Europe’s debt troubles have roiled global markets and led to much braying about people who live beyond their means. In the United States, many fear we face a similar reckoning, and deficit hawks in both parties appear to be in the ascendant as Republicans decry President Obama’s "European" tendencies. But something is missing from this discussion, and that is the fact that what helped get Europe into trouble was actually something very American: big, regressive tax cuts that were supposed to pay for themselves but didn’t. Thus, the problem is not that we will become Europe but that Europe was trying to become us. And voodoo economics didn’t work any better there than it did here.
I am aware that "tax cuts" and "Europe" are not concepts that go together in the minds of most Americans. But bear with me while we look at a few examples. If we take the period from the mid-1990s until today, Germany reduced its corporate tax rate by twenty-seven percentage points, while the top income tax rate was cut by 9.5 points. Over the same period, Spain and France slashed their highest income tax rates by about thirteen percentage points, and Italy reduced its corporate tax rate by 20.8 points and its top income tax rate by 6.1 points.
Along with rate cuts that have disproportionately benefited top earners, the long-term trend in Europe, as in America, has been to shift the source of revenue away from taxes on personal and corporate income, as well as away from employers’ share of payroll taxes, and on to workers’ share of payroll taxes, according to a 2009 report by the EU statistical agency Eurostat. Some countries have also increased the regressive value-added tax to try to pay for cuts in more progressive sources of revenue, like the income tax.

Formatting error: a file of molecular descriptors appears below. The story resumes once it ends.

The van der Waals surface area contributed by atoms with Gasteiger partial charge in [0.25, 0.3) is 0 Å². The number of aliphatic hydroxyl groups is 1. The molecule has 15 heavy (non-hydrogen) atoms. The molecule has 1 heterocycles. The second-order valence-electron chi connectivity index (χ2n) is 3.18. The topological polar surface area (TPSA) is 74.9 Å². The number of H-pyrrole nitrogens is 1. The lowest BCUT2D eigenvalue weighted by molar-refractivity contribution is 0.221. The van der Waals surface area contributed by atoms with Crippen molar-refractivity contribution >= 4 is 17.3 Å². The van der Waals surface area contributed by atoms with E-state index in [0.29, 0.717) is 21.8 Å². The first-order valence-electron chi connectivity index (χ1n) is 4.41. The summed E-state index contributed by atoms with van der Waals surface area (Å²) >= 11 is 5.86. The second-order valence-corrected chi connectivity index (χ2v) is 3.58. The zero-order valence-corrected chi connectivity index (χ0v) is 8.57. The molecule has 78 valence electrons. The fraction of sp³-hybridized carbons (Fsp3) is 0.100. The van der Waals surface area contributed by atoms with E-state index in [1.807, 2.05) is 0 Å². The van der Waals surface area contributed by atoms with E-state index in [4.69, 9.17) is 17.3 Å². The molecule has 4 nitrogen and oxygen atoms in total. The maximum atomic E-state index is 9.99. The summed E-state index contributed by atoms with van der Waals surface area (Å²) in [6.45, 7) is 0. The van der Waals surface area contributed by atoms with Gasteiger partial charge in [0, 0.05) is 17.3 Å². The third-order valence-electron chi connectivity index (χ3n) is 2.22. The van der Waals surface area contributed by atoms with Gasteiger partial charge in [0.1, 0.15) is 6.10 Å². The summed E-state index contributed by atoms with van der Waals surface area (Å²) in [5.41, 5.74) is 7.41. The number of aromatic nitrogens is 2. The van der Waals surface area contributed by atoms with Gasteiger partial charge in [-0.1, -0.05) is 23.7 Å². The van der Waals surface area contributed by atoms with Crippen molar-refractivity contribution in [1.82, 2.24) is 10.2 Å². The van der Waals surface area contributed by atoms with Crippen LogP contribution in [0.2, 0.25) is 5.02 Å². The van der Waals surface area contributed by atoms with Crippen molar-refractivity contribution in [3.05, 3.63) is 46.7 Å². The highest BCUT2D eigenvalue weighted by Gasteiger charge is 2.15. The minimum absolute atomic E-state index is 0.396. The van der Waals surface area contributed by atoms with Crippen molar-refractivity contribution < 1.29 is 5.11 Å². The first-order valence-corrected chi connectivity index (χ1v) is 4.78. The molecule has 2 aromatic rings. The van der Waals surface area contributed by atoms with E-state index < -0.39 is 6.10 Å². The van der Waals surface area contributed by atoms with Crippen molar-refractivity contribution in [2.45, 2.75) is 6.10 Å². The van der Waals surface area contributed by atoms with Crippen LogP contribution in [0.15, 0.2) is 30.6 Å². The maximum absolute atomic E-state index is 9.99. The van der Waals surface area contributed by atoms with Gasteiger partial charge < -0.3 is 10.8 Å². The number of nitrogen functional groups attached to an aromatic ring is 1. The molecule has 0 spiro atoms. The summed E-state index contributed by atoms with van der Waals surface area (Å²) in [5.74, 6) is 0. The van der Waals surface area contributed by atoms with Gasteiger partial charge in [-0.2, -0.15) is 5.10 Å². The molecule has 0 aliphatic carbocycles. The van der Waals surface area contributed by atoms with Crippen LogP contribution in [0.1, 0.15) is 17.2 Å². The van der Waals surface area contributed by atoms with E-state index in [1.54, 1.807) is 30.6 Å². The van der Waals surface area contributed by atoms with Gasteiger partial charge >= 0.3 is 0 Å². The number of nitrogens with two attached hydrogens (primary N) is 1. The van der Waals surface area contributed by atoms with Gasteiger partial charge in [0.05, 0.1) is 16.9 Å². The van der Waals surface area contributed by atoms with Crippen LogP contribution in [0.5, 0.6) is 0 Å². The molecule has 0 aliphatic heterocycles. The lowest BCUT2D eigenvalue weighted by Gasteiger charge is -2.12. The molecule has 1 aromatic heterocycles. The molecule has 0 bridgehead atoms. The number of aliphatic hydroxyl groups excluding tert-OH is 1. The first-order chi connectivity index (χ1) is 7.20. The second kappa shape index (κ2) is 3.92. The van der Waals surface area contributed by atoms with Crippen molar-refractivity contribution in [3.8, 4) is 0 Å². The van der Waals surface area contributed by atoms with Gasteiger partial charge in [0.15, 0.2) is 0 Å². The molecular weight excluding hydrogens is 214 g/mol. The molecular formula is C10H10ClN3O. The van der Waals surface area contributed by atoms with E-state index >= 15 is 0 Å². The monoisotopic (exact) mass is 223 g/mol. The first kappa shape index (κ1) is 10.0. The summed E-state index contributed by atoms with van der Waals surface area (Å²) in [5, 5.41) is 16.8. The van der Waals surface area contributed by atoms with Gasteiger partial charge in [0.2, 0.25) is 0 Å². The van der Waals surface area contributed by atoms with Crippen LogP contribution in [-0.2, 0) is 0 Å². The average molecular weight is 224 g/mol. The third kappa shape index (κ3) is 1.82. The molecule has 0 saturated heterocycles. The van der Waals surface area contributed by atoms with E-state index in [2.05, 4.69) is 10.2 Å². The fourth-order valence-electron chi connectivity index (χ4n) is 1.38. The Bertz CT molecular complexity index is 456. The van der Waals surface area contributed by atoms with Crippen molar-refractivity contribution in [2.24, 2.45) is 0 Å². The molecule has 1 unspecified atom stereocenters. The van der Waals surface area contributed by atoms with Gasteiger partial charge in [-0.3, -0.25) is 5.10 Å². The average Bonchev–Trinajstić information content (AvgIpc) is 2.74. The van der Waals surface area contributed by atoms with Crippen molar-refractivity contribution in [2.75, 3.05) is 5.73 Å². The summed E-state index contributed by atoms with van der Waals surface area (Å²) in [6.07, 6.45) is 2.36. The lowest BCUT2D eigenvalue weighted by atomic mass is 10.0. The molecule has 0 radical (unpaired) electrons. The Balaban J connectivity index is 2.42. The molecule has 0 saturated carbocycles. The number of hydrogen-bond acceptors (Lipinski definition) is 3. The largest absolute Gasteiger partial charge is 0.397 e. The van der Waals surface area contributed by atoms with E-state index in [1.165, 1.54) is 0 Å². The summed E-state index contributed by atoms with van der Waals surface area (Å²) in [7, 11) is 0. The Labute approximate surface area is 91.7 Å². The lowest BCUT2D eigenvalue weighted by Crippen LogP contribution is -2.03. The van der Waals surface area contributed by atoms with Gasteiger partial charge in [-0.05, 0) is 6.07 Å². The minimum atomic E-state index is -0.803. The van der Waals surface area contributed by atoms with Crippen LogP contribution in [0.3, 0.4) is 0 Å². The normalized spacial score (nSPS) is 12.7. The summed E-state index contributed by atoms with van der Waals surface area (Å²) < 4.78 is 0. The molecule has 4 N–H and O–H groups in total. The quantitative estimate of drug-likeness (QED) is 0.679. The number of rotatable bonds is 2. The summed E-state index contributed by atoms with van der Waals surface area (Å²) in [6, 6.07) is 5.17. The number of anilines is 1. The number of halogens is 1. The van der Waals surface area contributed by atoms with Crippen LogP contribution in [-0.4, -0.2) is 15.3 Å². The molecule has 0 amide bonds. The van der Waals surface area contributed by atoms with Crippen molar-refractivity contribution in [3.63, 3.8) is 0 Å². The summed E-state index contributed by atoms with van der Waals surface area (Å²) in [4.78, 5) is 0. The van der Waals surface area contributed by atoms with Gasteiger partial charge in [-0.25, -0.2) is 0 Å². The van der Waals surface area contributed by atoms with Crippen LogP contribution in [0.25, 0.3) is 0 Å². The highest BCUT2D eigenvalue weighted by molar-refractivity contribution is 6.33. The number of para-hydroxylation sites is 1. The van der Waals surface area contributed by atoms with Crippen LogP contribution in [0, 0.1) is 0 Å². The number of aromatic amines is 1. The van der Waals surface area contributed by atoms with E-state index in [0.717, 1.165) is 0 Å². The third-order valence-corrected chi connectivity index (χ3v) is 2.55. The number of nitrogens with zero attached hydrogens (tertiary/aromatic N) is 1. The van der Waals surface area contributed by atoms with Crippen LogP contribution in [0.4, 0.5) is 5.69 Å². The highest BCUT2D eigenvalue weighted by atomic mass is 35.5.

The upshot, according to Thomas Piketty, professor at the Paris School of Economics, is that taxation in Europe has become more regressive over the past decade and a half, as European countries fight among themselves to attract capital in an era of intensified integration. "We have tax competition in Europe, and the result is very simple: the mobile factor of production, i.e., capital, is taxed less and less; consequently, a less-mobile factor like low-skilled labor is overtaxed," says Piketty.
In Germany, regressive tax cuts have fundamentally changed the country’s economic model, according to Peter Bofinger, professor at the University of Würzburg and a heterodox member of the German Council of Economic Experts. "Germany was almost in the same league as Scandinavia [before tax cuts]," says Bofinger. "But now it’s no longer in that category."
The results for public finance are clear, according to Bofinger, who recently published an op-ed in the Süddeutsche Zeitung under the contrarian headline "Germany Is Living Below Its Means." "If we had the tax rates that were in place in 1998, we would have 75 billion euros more revenue per year. Meanwhile, countries that refrained from major tax cuts—as in Scandinavia—are in a better fiscal position," said Bofinger. (Germany now plans 81.6 billion euros in spending cuts over four years.)
Henri Emmanuelli, a Socialist member of the French National Assembly and a former budget minister, makes a similar point regarding France’s deficit. "If you take the tax cuts, that is our deficit," he said on a recent French radio talk-show.
As in America since the early 1980s, so in Europe—tax systems have become less progressive and have helped increase shortfalls in public budgets. Unfortunately, European tax cuts have done something else Americans can relate to: they’ve reinforced the trend toward greater income inequality.